The city's right to lease 300 feet of Muskingum River bank for private dock space was called into question during a meeting of Marietta City Council's lands, buildings and parks committee Wednesday.
Dan and Shana Woodford, owners of the Muskingum River Boat Docks located on the east side of the river, about 150 feet downstream of the Washington Street Bridge, believe the riverbank property does not belong to the city.
"I've been working with the state auditor's office, and they can find no deed for this property," Shana Woodford said. "There is no deed."
She said without a deed the city cannot claim ownership of the property which means the riverbank apparently belongs to the state of Ohio.
City law director Paul Bertram III said the Woodfords are right-there is no deed for the property, but the area was designated as "common land" by Marietta's founders, and all such property is controlled by the city.
"There are many areas of common land that the city has no deed for, but common land was to be controlled by the local governing body, which is the city," Bertram explained.
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Marietta City Council's finance, streets and lands, buildings and parks committees will meet at 4 p.m. today in the community building at Lookout Park.
A special council session will follow at 5 p.m. in the same location, followed at 5:30 p.m. by a meeting of the Development Advisory Board.
All council and committee meetings, except executive sessions, are open to the public. More information is available at www.mariettaoh.net
He also noted that in 1971 the state obtained a deed for adjoining property through a Marietta City Council ordinance that allowed construction of the Ohio River Museum.
"That deed contains a remission clause that says if the land ceases to be used as a museum, the property would go back to the city of Marietta," Bertram said.
Shana Woodford said without an original deed the city still could not prove that it owned the land in the first place.
The Woodfords have been paying the city $1,500 a year to lease the riverbank where their docks are located. They rent the dock space to area boaters.
Their most recent five-year lease with the city expired Jan. 1 of this year. That lease was transferred from former docks owner Jim Wiblin to the Woodfords when they purchased the facilities in 2009.
The property ownership became an issue earlier this year after J.J. Sands, owner of the Valley Gem Sternwheeler excursion business, asked city council to lease him extra space along the riverbank where he could moor the sternwheeler and the Miss Lily barge.
Sands said he planned to connect the two vessels on occasion in order to carry more passengers during special excursion events, and would need additional mooring space.
But the Valley Gem and Miss Lily are currently moored just upstream of the Woodford's docks, and the area Sands wished to lease would take up more than half of that dock space.
In May of this year Councilman Harley Noland, D-at large, who chairs the lands, buildings and parks committee, proposed the city develop a new lease for the riverbank property and rent the space to the highest bidder.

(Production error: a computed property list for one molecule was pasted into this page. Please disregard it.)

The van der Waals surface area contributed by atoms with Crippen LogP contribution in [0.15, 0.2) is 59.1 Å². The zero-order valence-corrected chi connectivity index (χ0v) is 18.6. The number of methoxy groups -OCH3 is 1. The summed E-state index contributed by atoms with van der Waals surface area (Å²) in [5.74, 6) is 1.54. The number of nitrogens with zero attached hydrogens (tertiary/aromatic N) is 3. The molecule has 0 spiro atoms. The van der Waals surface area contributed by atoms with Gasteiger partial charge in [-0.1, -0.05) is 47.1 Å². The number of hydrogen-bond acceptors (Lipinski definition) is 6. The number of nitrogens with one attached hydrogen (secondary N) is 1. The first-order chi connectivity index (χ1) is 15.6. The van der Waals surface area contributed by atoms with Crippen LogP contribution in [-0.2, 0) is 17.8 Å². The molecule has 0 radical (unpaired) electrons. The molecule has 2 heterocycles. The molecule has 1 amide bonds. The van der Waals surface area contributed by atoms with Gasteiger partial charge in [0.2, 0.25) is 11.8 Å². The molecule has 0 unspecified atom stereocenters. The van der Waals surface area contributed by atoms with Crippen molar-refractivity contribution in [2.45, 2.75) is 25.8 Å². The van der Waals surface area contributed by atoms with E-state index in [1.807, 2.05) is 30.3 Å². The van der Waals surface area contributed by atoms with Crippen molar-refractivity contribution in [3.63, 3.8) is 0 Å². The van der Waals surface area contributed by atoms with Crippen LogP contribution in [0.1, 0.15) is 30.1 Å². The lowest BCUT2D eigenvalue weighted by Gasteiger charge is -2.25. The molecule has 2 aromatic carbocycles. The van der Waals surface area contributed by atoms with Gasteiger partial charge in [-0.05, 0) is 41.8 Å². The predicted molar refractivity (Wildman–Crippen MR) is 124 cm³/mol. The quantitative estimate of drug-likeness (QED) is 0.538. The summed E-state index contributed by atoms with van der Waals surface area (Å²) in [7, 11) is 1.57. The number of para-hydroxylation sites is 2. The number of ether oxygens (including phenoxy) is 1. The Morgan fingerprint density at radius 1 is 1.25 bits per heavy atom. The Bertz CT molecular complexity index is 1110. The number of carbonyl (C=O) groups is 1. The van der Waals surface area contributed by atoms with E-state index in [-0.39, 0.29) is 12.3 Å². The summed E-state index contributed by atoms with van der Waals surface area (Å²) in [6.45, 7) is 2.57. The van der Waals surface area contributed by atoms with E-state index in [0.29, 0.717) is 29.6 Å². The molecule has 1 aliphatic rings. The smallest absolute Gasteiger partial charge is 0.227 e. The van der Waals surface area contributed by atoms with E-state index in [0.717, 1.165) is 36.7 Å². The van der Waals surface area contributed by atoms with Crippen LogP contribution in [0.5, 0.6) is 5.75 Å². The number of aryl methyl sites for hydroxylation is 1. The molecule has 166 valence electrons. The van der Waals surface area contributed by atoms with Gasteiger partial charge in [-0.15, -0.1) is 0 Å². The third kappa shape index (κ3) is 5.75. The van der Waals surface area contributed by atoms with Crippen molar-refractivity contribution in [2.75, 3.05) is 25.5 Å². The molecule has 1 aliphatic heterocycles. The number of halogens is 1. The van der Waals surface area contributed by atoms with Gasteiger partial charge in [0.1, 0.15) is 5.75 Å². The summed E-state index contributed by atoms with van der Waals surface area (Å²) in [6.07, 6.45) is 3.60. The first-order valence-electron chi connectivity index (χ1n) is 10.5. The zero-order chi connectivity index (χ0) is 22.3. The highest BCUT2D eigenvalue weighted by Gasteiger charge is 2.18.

Before a lease could be drawn up, the property had to be surveyed to determine the exact location and boundaries of the area to be leased, according to Wayne Rinehart, project manager with the city engineering department.
On Wednesday Bertram presented the committee with a draft copy of the area that was surveyed by BHG Surveying of Vienna, W.Va.
The drawing indicated the areas currently occupied by the Woodford's docks and the Valley Gem as Lease Area 1 and Lease Area 2, respectively. Both the Woodfords and Sands agreed the drawing was a reasonable depiction of the current properties.
Bertram asked for the committee's permission to use the drawing to develop a lease document for both areas.
The committee members agreed, noting that it would take more than two months to adopt the necessary legislation for the leases to go out for bids, which would also provide plenty of time for the property ownership debate to be settled.
"I don't want to see either business hurt by this," said Councilman Tom Vukovic, D-4th Ward. "It would be best to come up with a solution to benefit both parties."
In other business Wednesday, city engineer Joe Tucker announced bids to re-roof the National Guard Armory building came in too high and would have to be re-bid.
"Three bids were received for the roof repairs, but all three were higher than the 10 percent allowed over the engineer's estimate," he said. "We have no choice but to go back out for bids again."
Tucker said the original engineer's estimate was $568,000, but the apparent low bid on the project was $772,000.
He said the high bids were probably due to misunderstanding about some lead and asbestos abatement that were included in the contract.
Tucker said the engineer's estimate has been adjusted to $644,000 and new bids would be taken until Nov. 9.